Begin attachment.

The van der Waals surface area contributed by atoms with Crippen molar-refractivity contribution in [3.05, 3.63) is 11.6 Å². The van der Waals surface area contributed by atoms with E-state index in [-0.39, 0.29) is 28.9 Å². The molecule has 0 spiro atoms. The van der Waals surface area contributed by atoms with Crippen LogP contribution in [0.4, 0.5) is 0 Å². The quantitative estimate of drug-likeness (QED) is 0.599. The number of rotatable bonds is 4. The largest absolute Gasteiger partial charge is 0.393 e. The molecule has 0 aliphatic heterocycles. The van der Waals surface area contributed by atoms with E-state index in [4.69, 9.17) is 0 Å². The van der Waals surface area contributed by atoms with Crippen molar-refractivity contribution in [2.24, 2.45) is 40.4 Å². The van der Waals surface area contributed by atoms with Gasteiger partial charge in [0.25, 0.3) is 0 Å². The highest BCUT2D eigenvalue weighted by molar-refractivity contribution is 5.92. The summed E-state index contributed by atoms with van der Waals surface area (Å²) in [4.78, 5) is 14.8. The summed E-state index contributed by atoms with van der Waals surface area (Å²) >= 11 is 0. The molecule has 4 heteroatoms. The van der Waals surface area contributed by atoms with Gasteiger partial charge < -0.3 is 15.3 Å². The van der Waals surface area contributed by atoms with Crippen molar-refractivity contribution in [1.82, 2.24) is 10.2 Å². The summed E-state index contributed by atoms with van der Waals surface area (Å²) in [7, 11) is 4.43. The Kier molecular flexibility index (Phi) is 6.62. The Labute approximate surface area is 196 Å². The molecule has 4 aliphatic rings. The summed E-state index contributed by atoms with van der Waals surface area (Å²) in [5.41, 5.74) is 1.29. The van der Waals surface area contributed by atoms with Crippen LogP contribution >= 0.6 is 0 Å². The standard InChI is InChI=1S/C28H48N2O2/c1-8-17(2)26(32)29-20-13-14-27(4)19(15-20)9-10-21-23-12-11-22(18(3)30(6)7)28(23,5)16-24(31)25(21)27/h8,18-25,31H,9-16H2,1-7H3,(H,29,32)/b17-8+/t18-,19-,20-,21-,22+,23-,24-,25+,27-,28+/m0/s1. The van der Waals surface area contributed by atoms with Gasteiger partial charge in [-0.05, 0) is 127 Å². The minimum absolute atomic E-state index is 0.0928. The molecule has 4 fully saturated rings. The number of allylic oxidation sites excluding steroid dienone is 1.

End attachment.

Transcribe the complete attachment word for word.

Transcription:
The van der Waals surface area contributed by atoms with Crippen molar-refractivity contribution in [3.05, 3.63) is 11.6 Å². The van der Waals surface area contributed by atoms with E-state index in [-0.39, 0.29) is 28.9 Å². The molecule has 0 spiro atoms. The van der Waals surface area contributed by atoms with Crippen LogP contribution in [0.4, 0.5) is 0 Å². The quantitative estimate of drug-likeness (QED) is 0.599. The number of rotatable bonds is 4. The largest absolute Gasteiger partial charge is 0.393 e. The molecule has 0 aliphatic heterocycles. The van der Waals surface area contributed by atoms with E-state index in [4.69, 9.17) is 0 Å². The van der Waals surface area contributed by atoms with Crippen molar-refractivity contribution in [2.24, 2.45) is 40.4 Å². The van der Waals surface area contributed by atoms with Gasteiger partial charge in [0.25, 0.3) is 0 Å². The highest BCUT2D eigenvalue weighted by molar-refractivity contribution is 5.92. The summed E-state index contributed by atoms with van der Waals surface area (Å²) in [4.78, 5) is 14.8. The summed E-state index contributed by atoms with van der Waals surface area (Å²) >= 11 is 0. The molecule has 4 heteroatoms. The van der Waals surface area contributed by atoms with Gasteiger partial charge < -0.3 is 15.3 Å². The van der Waals surface area contributed by atoms with Crippen molar-refractivity contribution in [1.82, 2.24) is 10.2 Å². The summed E-state index contributed by atoms with van der Waals surface area (Å²) in [7, 11) is 4.43. The Kier molecular flexibility index (Phi) is 6.62. The Labute approximate surface area is 196 Å². The molecule has 4 aliphatic rings. The summed E-state index contributed by atoms with van der Waals surface area (Å²) in [5.41, 5.74) is 1.29. The van der Waals surface area contributed by atoms with Crippen LogP contribution >= 0.6 is 0 Å². The standard InChI is InChI=1S/C28H48N2O2/c1-8-17(2)26(32)29-20-13-14-27(4)19(15-20)9-10-21-23-12-11-22(18(3)30(6)7)28(23,5)16-24(31)25(21)27/h8,18-25,31H,9-16H2,1-7H3,(H,29,32)/b17-8+/t18-,19-,20-,21-,22+,23-,24-,25+,27-,28+/m0/s1. The van der Waals surface area contributed by atoms with Gasteiger partial charge in [-0.05, 0) is 127 Å². The minimum absolute atomic E-state index is 0.0928. The molecule has 4 fully saturated rings. The number of allylic oxidation sites excluding steroid dienone is 1.